Ward No And Other Stories Collects Stories Which Show Anton Chekhov Beginning To Confront Complex, Ambiguous And Often Extreme Emotions In His Short Fiction This Penguin Classics Edition Is Translated With Notes By Ronald Wilks, And An Introduction By J Douglas Clayton These Stories From The Middle Period Of Chekhov S Career Include Influenced By His Own Experiences As A Doctor Ward No , A Savage Indictment Of The Medical Profession Set In A Mental Hospital The Black Monk , Portraying An Academic Who Has Strange Hallucinations, Explores Ideas Of Genius And Insanity Murder , In Which Religious Fervour Leads To Violence While In The Student , Chekhov S Favourite Story, A Young Man Recounts A Tale From The Gospels And Undergoes A Spiritual Epiphany In All The Stories Collected Here, Chekhov S Characters Face Madness, Alienation And Frustration Before They Experience Brief, Ephemeral Moments Of Insight, Often Earned At Great Cost, Where They Confront The Reality Of Their Existence This Is The Second In Three Chronological Volumes Of Chekhov S Short Stories In Penguin ClassicsRonald Wilks S Lucid Translation Is Accompanied By An Introduction Discussing The Increasingly Experimental Style Of Chekhov S Writing During This Time This Edition Also Contains An Annotated Bibliography, Chronology And Explanatory Notes Anton Chekhov Was Born In Taganrog, A Port On The Sea Of Azov In He Travelled To Moscow, Where He Entered The Medical Faculty Of The University, Graduating In During His University Years, He Supported His Family By Contributing Humorous Stories And Sketches To Magazines He Published His First Volume Of Stories, Motley Tales , In , And A Year Later His Second Volume In The Twilight , For Which He Received The Pushkin Prize Today His Plays, Including Uncle Vanya , The Seagull , And The Cherry Orchard Are Recognised As Masterpieces The World Over If You Enjoyed Ward No , You Might Like Nikolai Gogol S The Diary Of A Madman, The Government Inspector And Selected Stories , Also Available In Penguin Classics . The mass of men lead lives of quiet desperationHenry David ThoreauSo too do the mass of Chekhov s compelling, endearing, entirely relatable characters Suffering, misfortune, and loneliness relentlessly plague most of the unhappy souls you ll meet within these pagesLayers of sediment seemed to be forming around his heart and after every visit he felt that the sediment was reaching ever higher, towards his throatDespite their miseries, they fervently strive to live as best they can, earnestly searching for answers and some sort of meaning, a reason for all of the unremitting toil, hardship, sorrow, and confusion Like us, they seldom hear any meaningful, intelligible response to their questions By and large, the universe appears silent and indifferent to their passionate, plaintive queries Oftentimes,all one feels is emptiness all around and the wretchedness of life slowly slipping byRest assured, you won t find any of those inane, neat and tidy happy endings here And thank god It s actually quite refreshing to find a writer who s willing to admit that sometimes, life is just shitty, and there s really nothing you can do but endure it Not every problem has a ready solution, and maybe that s okay At any rate, these fascinating human beings, who grapple with so many fundamental, timeless, universal issues, are brought to life quickly and vividly by Chekhov s astoundingly powerful writing He knew exactly which details to include so that you could genuinely see a person, recognize them, identify with them, and feel their struggles as your own His truly unforgettable characters, most of whom are endowed with lovable though at times admittedly exasperating quirks and eccentricities, were created with evident compassion and affection These striking creations burst right off the page, radiantly, vigorously alive, and proceed to take up residence in the reader s heart as well.In addition to the rich, vibrant characters, Chekhov s prose itself is also a pure delight As one of his own protagonists so eloquently stated, when discussing Guy de Maupassant s writing,in order to be carried away you have to savour it, slowly squeeze the juice from each line, drinkThe same can certainly be said for Chekhov his words are meant to be relished, basked in, inhabited He wrote very thoughtfully, with great care, and every single sentence feels artfully placed, exquisitely phrased, and perfectly, wonderfully right..Overall, this collection completely blew me away The stories are captivating, stimulating, moving, on occasion unexpectedly, charmingly humorous, and, above all else, real They don t shy away from painful truths, from the mess and uncertainty of life And they have so much depth to them, I frequently found myself still thinking about the intriguing social, psychological, and philosophical concerns that were raised, and about characters I d grown fond of, for days afterwards I feel that I will carry them with me always, and I m immensely grateful for that This kind of intense reaction to literature is precious and, to an extent, impossible to effectively communicate or describe to others As such, this meager review can t even begin to convey what these stories are really like You ll just have to read them yourself With Chekhov as your guide, you ll wander through and fearlessly plumb the depths of that grand, illimitable landscape, the beautifully Russian human spirit You won t soon forget the views. , Henrik Ibsen 19 6 19 . review of the title story onlyI wonder if I would give Plato s Allegory of the Cave 3 stars if I read it now I remember being profoundly impacted by that one when reading it in junior high maybe it s an age thing these days I read mainly for enjoyment not edification, and ratings are funny when it comes to that 3 stars is a fine rating by me it means I liked it well enough and may even recommend it but I d never consider re reading it maybe if I had read this one but was a different person say, if I wasn t the choir to whom this book preaches about mindless hypocrisy and the foolish cupidity of governmental systems or, to go deeper, if I was haunted by not finding a purpose in life perhaps the novella s themes would have impact this is the third classic of existential dread and the shallowness of life or certain lives that I ve read in the past year the other two were Camus The Fall and Dostoevsky s Notes from Underground I really enjoyed the former because of its stylistic flair and subtle empathy I despised the latter because of its repellent thesis that mankind is basically an insect colony Ward No 6 questions the substance of lives frozen by inaction and that complacently pay attention to form over meaning, despite knowing better there was neither prose that sung nor a message that stung, although there was a cunningly characterized protagonist and a plot that read like a trap being slowly, inevitably sprung I admired the design of the piece but could only shrug at the message it must suck to have a meaningless life full of hypocrisy and to wind up stuck in a mental hospital as a living symbol of all such hypocrites who complacently let things happen to them and everyone around them, for sure.6 of 16 in Sixteen Short Novels To be different is a disease On the grey background you must be grey otherwise they will see you and you will be eaten.My only illness is that in twenty years I ve found only one intelligent man in the whole town, and he s mad There is no illness at all, I simply got into a magic circle that I can t get out of It makes no difference to me, I m ready for everything Ward No 6 seems to be the most merciless and dark story by Anton Chekhov With his sharp eye he could see any psychological quirks and weaknesses in human nature and showed them to the others with an implacable precision and at that he always managed to remain sympathetic towards a little man.So due his unique mastery a great many contemporary short story writers literally followed in his footsteps. 1 1 1 2 2.3 6, 19 , 21. I was going along not meddling with anyone, and all at once such an affliction Every story in this collection is a towering achievement, every one makes the case for Chekhov as the greatest short story writer ever All stories tie together to convey that human misery is a never ending WHY Why, even in the time of great rejoicing, a man cannot forget his sorrows Why sit in comfort doing nothing Why the nightingales don t sing tonight Why does the heart grieve and refuse to listen to reason Why does one want to weep bitterly Why joke Why lie Why love Why silence Why misery A kaleidoscopic vision of the world as a suffering ward that turns people into cold hearted lunatics crying, leaping, mumbling, screaming, lying simply to forget some miseries and remember some others Oh Chekhov Such a damned comprehension of life which happens to be the reality 6 Palata nomer shest Ward No 6 and Other Stories, Anton ChekhovWard No 6 is an 1892 short story by Anton Chekhov The story was first published in the No.11, November 1892 issue of Russkaya Mysl The story is set in a provincial mental asylum and explores the philosophical conflict between Ivan Gromov, a patient, and Andrey Ragin, the director of the asylum Gromov denounces the injustice he sees everywhere, while Dr Ragin insists on ignoring injustice and other evils partially as a result of this way of thinking, he neglects to remedy the shoddy conditions of the mental ward Eventually Ragin s mental health deteriorates He himself becomes a patient of the asylum and dies soon thereafter 2010 6 1383 246 9646205488 1386 1387 19 6. 6 ,.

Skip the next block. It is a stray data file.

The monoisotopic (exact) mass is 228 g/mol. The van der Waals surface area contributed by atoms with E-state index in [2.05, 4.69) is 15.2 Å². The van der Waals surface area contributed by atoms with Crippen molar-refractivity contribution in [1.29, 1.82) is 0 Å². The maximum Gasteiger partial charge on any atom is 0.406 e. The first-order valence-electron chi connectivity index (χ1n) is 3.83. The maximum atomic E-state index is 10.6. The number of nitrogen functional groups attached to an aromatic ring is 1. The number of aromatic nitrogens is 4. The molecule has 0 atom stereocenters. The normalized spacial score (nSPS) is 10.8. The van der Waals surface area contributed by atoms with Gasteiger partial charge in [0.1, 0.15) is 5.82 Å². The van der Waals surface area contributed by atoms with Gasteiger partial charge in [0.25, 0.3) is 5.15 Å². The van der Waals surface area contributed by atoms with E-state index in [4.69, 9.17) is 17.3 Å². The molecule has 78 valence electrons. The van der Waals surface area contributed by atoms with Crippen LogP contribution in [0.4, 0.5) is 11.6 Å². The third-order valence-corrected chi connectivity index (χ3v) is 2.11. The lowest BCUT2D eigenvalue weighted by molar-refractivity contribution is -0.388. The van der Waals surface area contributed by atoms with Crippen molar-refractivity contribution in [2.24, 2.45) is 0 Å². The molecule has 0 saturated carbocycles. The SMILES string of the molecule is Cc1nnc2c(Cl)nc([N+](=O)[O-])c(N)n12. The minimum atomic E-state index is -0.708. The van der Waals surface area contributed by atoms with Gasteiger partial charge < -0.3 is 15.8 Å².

was born in the small seaport of Taganrog, southern Russia, the son of a grocer Chekhov s grandfather was a serf, who had bought his own freedom and that of his three sons in 1841 He also taught himself to read and write Yevgenia Morozova, Chekhov s mother, was the daughter of a cloth merchant When I think back on my childhood, Chekhov recalled, it all seems quite gloomy to me His early years were shadowed by his father s tyranny, religious fanaticism, and long nights in the store, which was open from five in the morning till midnight He attended a school for Greek boys in Taganrog 1867 68 and Taganrog grammar school 1868 79 The family was forced to move to Moscow following his father s bankruptcy At the age of 16, Chekhov became independent and remained for some time alone in his native town, supporting himself through private tutoring.In 1879 Chekhov entered the Moscow University Medical School While in the school, he began to publish hundreds of comic short stories to support himself and his mother, sisters and brothers His publisher at this period was Nicholas Leikin, owner of the St Petersburg journal Oskolki splinters His subjects were silly social situations, marital problems, farcical encounters between husbands, wives, mistresses, and lovers, whims of young women, of whom Chekhov had not much knowledge the author was was shy with women even after his marriage His works appeared in St Petersburg daily papers, Peterburskaia gazeta from 1885, and Novoe vremia from 1886.Chekhov s first novel, Nenunzhaya pobeda 1882 , set in Hungary, parodied the novels of the popular Hungarian writer M r J kai As a politician J kai was also mocked for his ideological optimism By 1886 Chekhov had gained a wide fame as a writer His second full length novel, The Shooting Party, was translated into English in 1926 Agatha Christie used its characters and atmosphere in her mystery novel The Murder of Roger Ackroyd 1926.Chekhov graduated in 1884, and practiced medicine until 1892 In 1886 Chekhov met H.S Suvorin, who invited him to become a regular contributor for the St Petersburg daily Novoe vremya His friendship with Suvorin ended in 1898 because of his objections to the anti Dreyfus campaingn conducted by paper But during these years Chechov developed his concept of the dispassionate, non judgemental author He outlined his program in a letter to his brother Aleksandr 1 Absence of lengthy verbiage of political social economic nature 2 total objectivity 3 truthful descriptions of persons and objects 4 extreme brevity 5 audacity and originality flee the stereotype 6 compassion Chekhov s first book of stories 1886 was a success, and gradually he became a full time writer The author s refusal to join the ranks of social critics arose the wrath of liberal and radical intellitentsia and he was criticized for dealing with serious social and moral questions, but avoiding giving answers However, he was defended by such leading writers as Leo Tolstoy and Nikolai Leskov I m not a liberal, or a conservative, or a gradualist, or a monk, or an indifferentist I should like to be a free artist and that s all Chekhov said in 1888.The failure of his play The Wood Demon 1889 and problems with his novel made Chekhov to withdraw from literature for a period In 1890 he travelled across Siberia to remote prison island, Sakhalin There he conducted a detailed census of some 10,000 convicts and settlers condemned to live their lives on that harsh island Chekhov hoped to use the results of his research for his doctoral dissertation It is probable that hard conditions on the island also weakened his own physical condition From this journey was born his famous travel book T